I came across this blog on the Hockey News. Boucher is a sport scientst and he presents some interesting topics. It can be found at :
Dr. Denis Boucher holds a Ph.D. degree in experimental medicine. He manages an exercise physiology laboratory in Quebec and a human performance consulting company in the United States. He has conducted the pre-season on-ice fitness evaluation program for the Philadelphia Flyers. His clinical expertise is in the fields of exercise physiology, nutrition and sport performance. He currently hosts and produces a weekly radio show on XM172 entitled ‘The Little Scientific World of Doc Boucher’ (in French). He will blog for THN.com throughout the season.
I will post some of his articles here.
Denis Boucher's Blog: Tips to get the most out of training
Every athlete wants to get better…much better. However, for so many athletes and coaches, getting better involves training the body to the extreme, demanding it to give more than it can withstand. This antiquated approach to training has been passed down through the generations and many athletes continue to be pushed to exhaustion as they strive for better performance.
Sports science, however, has taught us much about this subject and it continues to evolve much faster than you might imagine. A better understanding of how the human body works changes our concept of “pushing the limits.” With this series of articles, my goal is to bring the latest developments from the world of science into your lives to help you reach your goals more effectively.
When we take a closer look at the physiology of an athlete, some interesting facts become clear:
• The body works on a limited, but renewable, amount of energy.
• The notion of “being fit” carries a different meaning from one sport to another.
• Training should normally aim to make an athlete’s physiology more efficient: i.e. to produce much more work using the same amount of available energy.
• Training should help the body adapt to the demands of the sport and not constantly deplete its limited resources.
• Physiological adaptation to training occurs at rest, not during the actual training.
• Training should target physiological zones that will bring out the best improvements with regard to a specific sport.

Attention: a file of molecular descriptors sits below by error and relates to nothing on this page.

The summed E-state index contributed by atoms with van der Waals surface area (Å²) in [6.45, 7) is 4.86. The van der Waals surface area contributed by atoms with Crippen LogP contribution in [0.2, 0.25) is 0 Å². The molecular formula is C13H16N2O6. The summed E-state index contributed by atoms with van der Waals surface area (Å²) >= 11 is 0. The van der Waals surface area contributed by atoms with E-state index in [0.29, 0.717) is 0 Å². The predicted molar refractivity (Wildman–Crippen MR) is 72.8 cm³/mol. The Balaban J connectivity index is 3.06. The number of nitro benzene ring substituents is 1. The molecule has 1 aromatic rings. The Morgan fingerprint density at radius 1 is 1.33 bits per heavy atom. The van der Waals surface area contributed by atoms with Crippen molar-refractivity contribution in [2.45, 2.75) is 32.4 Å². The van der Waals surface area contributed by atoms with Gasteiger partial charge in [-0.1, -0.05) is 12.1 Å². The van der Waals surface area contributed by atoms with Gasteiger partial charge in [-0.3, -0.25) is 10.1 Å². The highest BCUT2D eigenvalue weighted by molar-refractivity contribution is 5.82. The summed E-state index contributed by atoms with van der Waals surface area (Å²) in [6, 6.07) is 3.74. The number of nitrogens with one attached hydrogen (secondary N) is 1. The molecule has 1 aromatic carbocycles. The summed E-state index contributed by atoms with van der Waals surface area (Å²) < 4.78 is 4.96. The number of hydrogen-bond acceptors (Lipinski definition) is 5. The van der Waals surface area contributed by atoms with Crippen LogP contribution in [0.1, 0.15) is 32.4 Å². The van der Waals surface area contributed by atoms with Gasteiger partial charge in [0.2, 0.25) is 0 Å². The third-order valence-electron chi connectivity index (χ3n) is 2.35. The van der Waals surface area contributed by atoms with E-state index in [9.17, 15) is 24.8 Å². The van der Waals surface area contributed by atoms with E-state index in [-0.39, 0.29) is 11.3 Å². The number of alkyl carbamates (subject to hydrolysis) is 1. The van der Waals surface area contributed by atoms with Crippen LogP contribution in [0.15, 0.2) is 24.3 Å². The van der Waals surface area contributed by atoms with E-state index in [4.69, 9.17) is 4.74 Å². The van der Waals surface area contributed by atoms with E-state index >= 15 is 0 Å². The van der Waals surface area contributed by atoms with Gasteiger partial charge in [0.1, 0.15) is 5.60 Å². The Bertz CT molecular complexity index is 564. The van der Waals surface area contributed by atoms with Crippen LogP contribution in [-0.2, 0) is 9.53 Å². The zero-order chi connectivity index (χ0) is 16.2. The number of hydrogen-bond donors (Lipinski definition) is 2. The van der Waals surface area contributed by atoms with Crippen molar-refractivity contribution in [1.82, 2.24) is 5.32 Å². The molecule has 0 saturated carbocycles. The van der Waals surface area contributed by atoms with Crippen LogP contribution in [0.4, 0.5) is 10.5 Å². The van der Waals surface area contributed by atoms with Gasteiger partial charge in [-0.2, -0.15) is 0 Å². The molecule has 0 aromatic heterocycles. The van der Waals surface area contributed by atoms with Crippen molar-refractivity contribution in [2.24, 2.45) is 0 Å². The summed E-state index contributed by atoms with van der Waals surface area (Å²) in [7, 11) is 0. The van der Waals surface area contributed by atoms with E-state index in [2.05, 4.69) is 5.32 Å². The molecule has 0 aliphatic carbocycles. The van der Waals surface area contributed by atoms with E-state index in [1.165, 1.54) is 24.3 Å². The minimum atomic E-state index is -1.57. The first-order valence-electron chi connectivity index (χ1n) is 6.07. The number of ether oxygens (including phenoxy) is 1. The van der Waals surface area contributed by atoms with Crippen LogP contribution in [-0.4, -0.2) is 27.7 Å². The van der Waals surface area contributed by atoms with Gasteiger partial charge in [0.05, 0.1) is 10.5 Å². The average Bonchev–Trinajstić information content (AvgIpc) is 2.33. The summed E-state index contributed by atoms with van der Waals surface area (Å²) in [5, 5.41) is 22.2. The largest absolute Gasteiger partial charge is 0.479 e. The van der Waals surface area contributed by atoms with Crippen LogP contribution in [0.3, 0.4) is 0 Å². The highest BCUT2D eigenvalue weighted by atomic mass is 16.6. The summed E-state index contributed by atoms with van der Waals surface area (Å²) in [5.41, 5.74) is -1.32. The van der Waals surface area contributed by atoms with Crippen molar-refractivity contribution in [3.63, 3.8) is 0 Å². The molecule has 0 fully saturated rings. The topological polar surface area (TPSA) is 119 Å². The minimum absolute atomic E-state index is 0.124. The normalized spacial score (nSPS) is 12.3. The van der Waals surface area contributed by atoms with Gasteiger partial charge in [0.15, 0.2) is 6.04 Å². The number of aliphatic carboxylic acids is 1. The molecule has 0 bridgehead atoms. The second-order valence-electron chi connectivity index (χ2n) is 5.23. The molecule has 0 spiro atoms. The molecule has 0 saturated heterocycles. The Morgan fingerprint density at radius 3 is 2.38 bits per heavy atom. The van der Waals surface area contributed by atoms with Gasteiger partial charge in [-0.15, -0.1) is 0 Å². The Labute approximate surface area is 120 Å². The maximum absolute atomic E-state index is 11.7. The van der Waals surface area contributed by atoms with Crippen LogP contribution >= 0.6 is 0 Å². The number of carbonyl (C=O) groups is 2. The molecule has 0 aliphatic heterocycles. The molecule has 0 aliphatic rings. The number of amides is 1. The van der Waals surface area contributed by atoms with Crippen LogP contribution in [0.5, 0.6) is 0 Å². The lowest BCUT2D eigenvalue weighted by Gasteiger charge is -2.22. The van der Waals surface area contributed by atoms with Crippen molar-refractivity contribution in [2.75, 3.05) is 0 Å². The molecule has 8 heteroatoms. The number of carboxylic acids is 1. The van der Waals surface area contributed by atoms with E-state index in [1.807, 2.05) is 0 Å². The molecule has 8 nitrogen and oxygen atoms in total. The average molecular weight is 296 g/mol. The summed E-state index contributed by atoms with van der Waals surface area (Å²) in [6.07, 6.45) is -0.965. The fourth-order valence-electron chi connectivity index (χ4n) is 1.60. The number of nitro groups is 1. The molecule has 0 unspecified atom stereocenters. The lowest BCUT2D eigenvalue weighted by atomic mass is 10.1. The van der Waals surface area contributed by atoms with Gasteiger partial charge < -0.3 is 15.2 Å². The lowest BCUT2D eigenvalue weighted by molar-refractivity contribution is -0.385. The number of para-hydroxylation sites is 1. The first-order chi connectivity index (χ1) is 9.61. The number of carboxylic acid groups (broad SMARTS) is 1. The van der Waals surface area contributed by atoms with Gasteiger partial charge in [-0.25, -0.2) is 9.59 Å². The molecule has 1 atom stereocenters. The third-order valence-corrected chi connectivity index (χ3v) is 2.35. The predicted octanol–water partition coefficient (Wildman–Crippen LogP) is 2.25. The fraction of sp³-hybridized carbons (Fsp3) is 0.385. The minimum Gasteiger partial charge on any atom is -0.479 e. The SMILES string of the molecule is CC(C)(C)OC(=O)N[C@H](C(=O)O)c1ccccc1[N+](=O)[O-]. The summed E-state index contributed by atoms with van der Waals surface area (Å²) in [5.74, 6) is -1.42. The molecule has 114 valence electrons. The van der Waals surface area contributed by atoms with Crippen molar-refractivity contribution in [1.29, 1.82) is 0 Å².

• These physiological zones are specific to each athlete.
• Nutrition plays a major role in optimizing aerobic and muscle performance.
• Rest allows for physiological adaptation to take place.
Now, you want to get much better, here’s the recipe:
1. Know what specific aerobic and muscular qualities your sport requires (endurance, power, strength, resistance, etc.).
2. Get a complete and personalized evaluation of your fitness level (physiological, muscular, nutritional and behavioral fitness evaluation).
3. From the results of the fitness evaluation, identify the gap between what your sport demands and what you can give. This gap will enable you to identify and target which aerobic and muscular qualities you should train.
4. From this overall analysis, a professional trainer will be able to establish a precise and personalized training program covering specific rather than vague or general goals.
5. Measure your fitness level regularly and see how fast you’re closing the gap.
6. Consume enough calories to meet your energy requirements.
7. Include rest in your training program. This will allow your body to adapt to your training. Also, you’ll prevent burnout and injuries.
Pushing the limits has nothing to do with killing yourself on the job. It’s about providing your body the right stimulation at the right moment. Sports science has come a long way and we now have a much clearer understanding of how the body works. Why not make that knowledge work for you?